Saturday, March 20, 2010

Christian Response to Nationalism

Christian Response to Nationalism
                                                                               Shibu Joseph


Freedom and self-identity are the desires of every human being. Nobody likes to be the subject of any body. Every nation, state, or tribe wants to be independent. The main reason for the most of the turning points in the history of the world was quest for the freedom and identity. Similarly our nation India also had great turning point due to the search for its identity and freedom, which took almost a period of century. Many political and religious parties gave their strength and resources for it. Even Indian Christians had a great part in the struggle for the freedom fight.

The purpose of this paper is to examine how in fact the Indian Christians did respond to the Nationalistic Movements in India. This article touches upon the spirit of nationalism which was infused in the Christians, and their role in India’s freedom struggle. The author will touch upon the background of Indian Christianity, its triumphs and travails and finally show how the Christian community tried to come into the national mainstream. This paper covers broadly the Christian movements in later 19th century, in a nutshell political back ground of India, response of Christians towards nationalism and it impacts in Christianity.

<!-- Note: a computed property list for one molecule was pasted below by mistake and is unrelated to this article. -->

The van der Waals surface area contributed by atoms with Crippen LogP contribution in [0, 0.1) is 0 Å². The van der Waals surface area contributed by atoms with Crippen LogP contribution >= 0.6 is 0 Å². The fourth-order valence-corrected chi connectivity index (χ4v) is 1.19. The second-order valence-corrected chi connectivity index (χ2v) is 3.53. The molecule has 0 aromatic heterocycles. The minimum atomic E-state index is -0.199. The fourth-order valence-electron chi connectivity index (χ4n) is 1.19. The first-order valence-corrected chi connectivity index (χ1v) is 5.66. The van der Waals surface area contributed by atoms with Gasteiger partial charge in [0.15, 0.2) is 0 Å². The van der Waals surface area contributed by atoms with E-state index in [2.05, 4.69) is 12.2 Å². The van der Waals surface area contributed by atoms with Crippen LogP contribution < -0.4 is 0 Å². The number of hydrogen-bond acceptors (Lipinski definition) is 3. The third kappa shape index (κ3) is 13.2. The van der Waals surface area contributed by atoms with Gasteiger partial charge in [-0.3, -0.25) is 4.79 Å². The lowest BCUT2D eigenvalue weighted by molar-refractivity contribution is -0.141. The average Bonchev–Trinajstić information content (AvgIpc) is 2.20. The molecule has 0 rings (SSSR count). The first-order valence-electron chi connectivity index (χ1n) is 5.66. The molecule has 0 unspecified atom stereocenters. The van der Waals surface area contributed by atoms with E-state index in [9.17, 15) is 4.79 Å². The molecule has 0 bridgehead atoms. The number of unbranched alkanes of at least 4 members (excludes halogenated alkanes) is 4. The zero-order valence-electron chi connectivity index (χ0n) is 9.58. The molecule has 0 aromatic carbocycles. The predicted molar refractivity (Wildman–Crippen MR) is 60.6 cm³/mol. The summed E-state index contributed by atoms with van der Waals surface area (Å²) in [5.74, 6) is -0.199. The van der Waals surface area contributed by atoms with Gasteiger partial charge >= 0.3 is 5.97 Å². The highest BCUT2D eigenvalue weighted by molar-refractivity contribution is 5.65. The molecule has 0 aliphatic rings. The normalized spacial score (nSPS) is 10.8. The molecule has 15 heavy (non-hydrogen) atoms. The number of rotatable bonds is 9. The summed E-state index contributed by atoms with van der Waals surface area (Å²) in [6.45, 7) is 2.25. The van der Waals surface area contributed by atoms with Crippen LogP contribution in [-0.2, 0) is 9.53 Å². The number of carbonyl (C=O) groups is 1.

The term Nationalism is referred to political movements seeking or exercising state power and justifying such actions with nationalist arguments. According to John Martin, Nationalism is an ideology about individuated being. It is and ideology concerned with boundedness, continuity, and homogeneity encompassing diversities. It is an ideology in which social reality, concerned in terms of nationhood, is endowed with the reality of natural thing

1.1 The Origin of Nationalism

The nationalistic movement was formed in the later half of the 19th century and was developed in the full form in 20the century. There are at least three opinions concerning the origin of nationalism. It is believed that by most of the scholars that Indian national congress paved the way for nationalism. Few others consider that the Sepoy mutiny in 1857 to be the beginning of nationalism, who fought the first fight against the British for independence. There are people believe that the undenominational Christian movements in the mid-nineteenth century are the root of nationalism. Nationalism was supported by all who resisted the establishment and expansion of British rule in India. In nature,
Nationalism was not specifically an anti Christian movement; but it was an anti British movement, many missionaries and other Europeans were attacked, they even persecuted the Indian Christians for their relation with Europeans. A thorough study highlights the causes of the rise of nationalism.

1.2 The Causes for the Rise of Nationalism
1.      It was a reaction against the British rule.
2.      Political subjection and the resulting misery and humiliation led the educated Indians to search for self-identify.
3.      Influence of European Nationalism and the liberal, political ideas.
4.      Revelation of India’s past as a result of studies of oriental scholars and the consequent pride that felt in the past.

1.3 The Two Faces of Nationalism
1.3.1 Nationalism Based on Hindu Religion